(b) The statute of limitations long since having run, the doctrine of equitable recoupment does not support Dalm's suit. Bull must be distinguished on the ground that, there, equitable recoupment of estate tax was sought in an action for refund of income tax, over which the court had undisputed jurisdiction, and the only issue was whether the court, in the interests of equity, could adjust the income tax owed to take account of an estate tax paid in error but which the petitioner could not recover in a separate, time-barred refund action. Here, Dalm does not seek to invoke equitable recoupment in determining her income tax liability; she has already litigated that liability in the Tax Court without raising an equitable recoupment claim, and is foreclosed from litigating it now. She seeks to invoke equitable recoupment only in a separate action for refund of gift tax, an action for which there is no statutory authorization by reason of the statute of limitations bar. Bull and Stone v. White, 301 U.S. 532, 57 S.Ct. 851, 81 L.Ed. 1265 stand only for the proposition that a party litigating a tax claim in a timely proceeding may, in that proceeding, seek recoupment of a related, and inconsistent, but now time-barred tax claim relating to the same transaction. They do not allow equitable recoupment to be the sole basis for jurisdiction. Pp. 602-608.

(c) Since Dalm failed to comply with the applicable statute of limitations, the Government is immune from suit under settled principles of sovereign immunity. See, e.g., United States v. Mottaz, 476 U.S. 834, 841, 106 S.Ct. 2224, 2229, 90 L.Ed.2d 841. Because Dalm's action does not come within any of the statutory exceptions to the limitations period prescribed by §§ 7422 and 6511(a), allowing her to maintain this suit would effectively override Congress' judgment as to when equity requires an exception. Both the IRS and a court which has jurisdiction over a timely suit for refund may still consider an equitable recoupment claim for an earlier tax paid under an inconsistent theory on the same transaction. Pp. 608-610.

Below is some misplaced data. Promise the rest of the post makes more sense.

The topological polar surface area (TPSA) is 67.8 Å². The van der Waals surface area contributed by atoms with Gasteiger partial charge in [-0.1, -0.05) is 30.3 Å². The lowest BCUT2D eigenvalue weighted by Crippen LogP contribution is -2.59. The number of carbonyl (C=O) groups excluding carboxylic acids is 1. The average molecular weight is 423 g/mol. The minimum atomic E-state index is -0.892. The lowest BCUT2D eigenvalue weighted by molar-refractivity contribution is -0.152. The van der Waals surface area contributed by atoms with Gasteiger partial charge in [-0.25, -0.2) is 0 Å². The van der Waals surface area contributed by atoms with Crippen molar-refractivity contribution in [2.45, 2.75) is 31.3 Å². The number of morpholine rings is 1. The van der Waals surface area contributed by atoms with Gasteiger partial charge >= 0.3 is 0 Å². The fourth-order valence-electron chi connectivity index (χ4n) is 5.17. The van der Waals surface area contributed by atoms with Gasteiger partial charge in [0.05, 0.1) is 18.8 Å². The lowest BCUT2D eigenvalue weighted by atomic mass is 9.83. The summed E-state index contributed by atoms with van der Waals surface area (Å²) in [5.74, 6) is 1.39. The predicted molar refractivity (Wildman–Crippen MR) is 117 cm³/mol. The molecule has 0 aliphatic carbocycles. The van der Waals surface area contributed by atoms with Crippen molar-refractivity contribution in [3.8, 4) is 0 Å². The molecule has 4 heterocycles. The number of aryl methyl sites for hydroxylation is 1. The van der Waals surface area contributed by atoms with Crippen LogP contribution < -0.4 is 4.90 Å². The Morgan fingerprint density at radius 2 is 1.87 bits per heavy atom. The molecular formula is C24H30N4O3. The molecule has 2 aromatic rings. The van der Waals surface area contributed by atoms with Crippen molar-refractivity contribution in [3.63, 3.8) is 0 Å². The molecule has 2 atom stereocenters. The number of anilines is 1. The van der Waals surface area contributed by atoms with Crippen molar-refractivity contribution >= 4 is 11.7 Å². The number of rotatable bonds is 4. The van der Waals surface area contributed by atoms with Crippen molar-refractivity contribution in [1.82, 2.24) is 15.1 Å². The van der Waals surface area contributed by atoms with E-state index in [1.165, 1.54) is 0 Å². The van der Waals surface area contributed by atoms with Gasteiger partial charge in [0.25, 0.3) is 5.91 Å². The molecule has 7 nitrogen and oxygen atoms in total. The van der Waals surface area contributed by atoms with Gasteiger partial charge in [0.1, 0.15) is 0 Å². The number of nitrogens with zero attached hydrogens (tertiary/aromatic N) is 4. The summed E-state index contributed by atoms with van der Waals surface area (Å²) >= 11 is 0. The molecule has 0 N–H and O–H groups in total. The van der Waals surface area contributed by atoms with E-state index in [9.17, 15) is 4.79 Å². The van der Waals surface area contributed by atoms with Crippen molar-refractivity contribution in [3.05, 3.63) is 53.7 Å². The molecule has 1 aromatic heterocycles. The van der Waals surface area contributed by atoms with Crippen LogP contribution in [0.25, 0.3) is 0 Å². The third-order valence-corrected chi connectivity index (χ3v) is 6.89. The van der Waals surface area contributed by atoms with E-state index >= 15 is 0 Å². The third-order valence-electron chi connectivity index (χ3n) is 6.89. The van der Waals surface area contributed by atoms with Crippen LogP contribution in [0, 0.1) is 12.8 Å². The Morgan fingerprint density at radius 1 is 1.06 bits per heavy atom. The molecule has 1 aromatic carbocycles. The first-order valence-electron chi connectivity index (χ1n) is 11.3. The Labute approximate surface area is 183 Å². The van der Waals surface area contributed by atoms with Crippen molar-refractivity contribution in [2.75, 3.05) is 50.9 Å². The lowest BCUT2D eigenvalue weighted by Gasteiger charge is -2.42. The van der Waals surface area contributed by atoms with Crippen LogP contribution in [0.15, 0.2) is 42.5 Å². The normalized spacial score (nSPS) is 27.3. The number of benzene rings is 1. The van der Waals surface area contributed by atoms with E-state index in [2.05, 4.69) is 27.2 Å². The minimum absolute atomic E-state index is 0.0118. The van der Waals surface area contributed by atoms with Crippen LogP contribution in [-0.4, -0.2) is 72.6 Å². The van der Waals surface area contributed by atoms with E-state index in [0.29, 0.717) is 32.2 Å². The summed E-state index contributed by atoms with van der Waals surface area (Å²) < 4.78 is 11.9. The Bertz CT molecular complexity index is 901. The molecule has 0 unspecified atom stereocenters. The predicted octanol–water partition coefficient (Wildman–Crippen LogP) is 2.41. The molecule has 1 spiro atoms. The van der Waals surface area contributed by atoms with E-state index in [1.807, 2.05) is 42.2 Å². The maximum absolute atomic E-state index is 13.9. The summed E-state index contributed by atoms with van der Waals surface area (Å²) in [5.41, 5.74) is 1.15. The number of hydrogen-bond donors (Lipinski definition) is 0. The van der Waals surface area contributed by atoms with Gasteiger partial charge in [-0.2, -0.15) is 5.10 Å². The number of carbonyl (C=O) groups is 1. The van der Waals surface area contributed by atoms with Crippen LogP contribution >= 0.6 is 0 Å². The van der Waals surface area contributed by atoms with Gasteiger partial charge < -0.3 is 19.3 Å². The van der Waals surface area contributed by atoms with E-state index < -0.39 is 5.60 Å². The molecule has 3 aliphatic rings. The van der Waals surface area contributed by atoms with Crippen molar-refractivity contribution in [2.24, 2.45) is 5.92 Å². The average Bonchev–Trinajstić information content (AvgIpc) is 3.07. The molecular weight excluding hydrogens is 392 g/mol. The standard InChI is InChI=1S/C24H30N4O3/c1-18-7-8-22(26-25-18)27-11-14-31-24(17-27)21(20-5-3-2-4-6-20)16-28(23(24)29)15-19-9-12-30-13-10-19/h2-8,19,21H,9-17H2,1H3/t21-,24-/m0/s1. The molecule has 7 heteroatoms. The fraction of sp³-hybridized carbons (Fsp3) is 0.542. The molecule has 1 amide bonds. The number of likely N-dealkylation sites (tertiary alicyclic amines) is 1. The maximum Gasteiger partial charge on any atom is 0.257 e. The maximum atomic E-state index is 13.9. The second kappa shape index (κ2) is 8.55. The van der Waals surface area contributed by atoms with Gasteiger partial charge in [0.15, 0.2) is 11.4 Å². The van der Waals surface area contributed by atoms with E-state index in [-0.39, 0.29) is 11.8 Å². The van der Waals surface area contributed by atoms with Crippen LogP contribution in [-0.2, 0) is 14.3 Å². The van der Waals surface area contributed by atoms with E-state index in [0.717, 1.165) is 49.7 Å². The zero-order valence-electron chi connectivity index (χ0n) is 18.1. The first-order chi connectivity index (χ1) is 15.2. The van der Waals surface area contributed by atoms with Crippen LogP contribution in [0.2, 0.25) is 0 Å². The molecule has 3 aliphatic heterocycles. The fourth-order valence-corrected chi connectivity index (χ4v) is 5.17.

(d) The Court of Appeals' reasoning that recoupment should be permitted in this case because it effected, with respect to a single transaction, the recovery of a tax based upon a theory inconsistent with the theory upon which a later tax was paid mistakes the threshold requirement for such a suit. Although this Court's precedents allowing recoupment pertain to cases where a single transaction is subject to inconsistent taxation, the reason the statute of limitations is not a bar in those cases is that, unlike here, the court has uncontested jurisdiction to adjudicate one of the taxes in question and, therefore, the equitable power to examine and consider the entire transaction. See Rothensies v. Electric Storage Battery Co., 329 U.S. 296, 299, 67 S.Ct. 271, 272, 91 L.Ed. 296. Pp. 610-611.

867 F.2d 305 (CA 6 1989) reversed.

KENNEDY, J., delivered the opinion of the Court, in which REHNQUIST, C.J., and WHITE, BLACKMUN, O'CONNOR, and SCALIA, JJ., joined. STEVENS, J., filed a dissenting opinion, in which BRENNAN and MARSHALL, JJ., joined, post, p. 612.

Christine Desan Husson, for petitioner, pro hac vice, by special leave of Court.

Robert B. Pierce, Birmingham, Mich., for respondent.

Justice KENNEDY delivered the opinion of the Court.

Notes[edit]

This work is in the public domain in the United States because it is a work of the United States federal government (see 17 U.S.C. 105).